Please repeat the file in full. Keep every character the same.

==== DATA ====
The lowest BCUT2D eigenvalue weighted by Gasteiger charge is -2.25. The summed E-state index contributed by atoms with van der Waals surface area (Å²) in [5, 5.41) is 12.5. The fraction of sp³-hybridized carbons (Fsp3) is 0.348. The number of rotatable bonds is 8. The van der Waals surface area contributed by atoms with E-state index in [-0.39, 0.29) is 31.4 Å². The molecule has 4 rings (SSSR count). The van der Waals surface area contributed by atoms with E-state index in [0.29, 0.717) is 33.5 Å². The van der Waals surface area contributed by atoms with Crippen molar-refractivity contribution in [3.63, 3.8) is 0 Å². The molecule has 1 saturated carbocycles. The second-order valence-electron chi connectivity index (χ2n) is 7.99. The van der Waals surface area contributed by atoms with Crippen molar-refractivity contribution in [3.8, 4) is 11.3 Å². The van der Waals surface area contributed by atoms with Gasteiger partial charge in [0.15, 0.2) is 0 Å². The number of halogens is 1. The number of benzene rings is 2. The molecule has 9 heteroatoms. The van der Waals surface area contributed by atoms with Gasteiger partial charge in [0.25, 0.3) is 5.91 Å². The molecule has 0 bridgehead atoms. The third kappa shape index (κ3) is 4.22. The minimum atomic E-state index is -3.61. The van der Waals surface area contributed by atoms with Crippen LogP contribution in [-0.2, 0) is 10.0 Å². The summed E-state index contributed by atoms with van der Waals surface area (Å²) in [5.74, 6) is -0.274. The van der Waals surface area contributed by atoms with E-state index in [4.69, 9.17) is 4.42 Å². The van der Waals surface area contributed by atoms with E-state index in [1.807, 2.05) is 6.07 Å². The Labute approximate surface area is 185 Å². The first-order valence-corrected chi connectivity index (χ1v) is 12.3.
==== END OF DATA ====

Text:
The lowest BCUT2D eigenvalue weighted by Gasteiger charge is -2.25. The summed E-state index contributed by atoms with van der Waals surface area (Å²) in [5, 5.41) is 12.5. The fraction of sp³-hybridized carbons (Fsp3) is 0.348. The number of rotatable bonds is 8. The van der Waals surface area contributed by atoms with E-state index in [-0.39, 0.29) is 31.4 Å². The molecule has 4 rings (SSSR count). The van der Waals surface area contributed by atoms with E-state index in [0.29, 0.717) is 33.5 Å². The van der Waals surface area contributed by atoms with Crippen molar-refractivity contribution in [3.63, 3.8) is 0 Å². The molecule has 1 saturated carbocycles. The second-order valence-electron chi connectivity index (χ2n) is 7.99. The van der Waals surface area contributed by atoms with Crippen molar-refractivity contribution in [3.8, 4) is 11.3 Å². The van der Waals surface area contributed by atoms with Gasteiger partial charge in [0.15, 0.2) is 0 Å². The number of halogens is 1. The number of benzene rings is 2. The molecule has 9 heteroatoms. The van der Waals surface area contributed by atoms with Gasteiger partial charge in [0.25, 0.3) is 5.91 Å². The molecule has 0 bridgehead atoms. The third kappa shape index (κ3) is 4.22. The minimum atomic E-state index is -3.61. The van der Waals surface area contributed by atoms with Crippen LogP contribution in [-0.2, 0) is 10.0 Å². The summed E-state index contributed by atoms with van der Waals surface area (Å²) in [5.74, 6) is -0.274. The van der Waals surface area contributed by atoms with E-state index in [4.69, 9.17) is 4.42 Å². The van der Waals surface area contributed by atoms with E-state index in [1.807, 2.05) is 6.07 Å². The Labute approximate surface area is 185 Å². The first-order valence-corrected chi connectivity index (χ1v) is 12.3.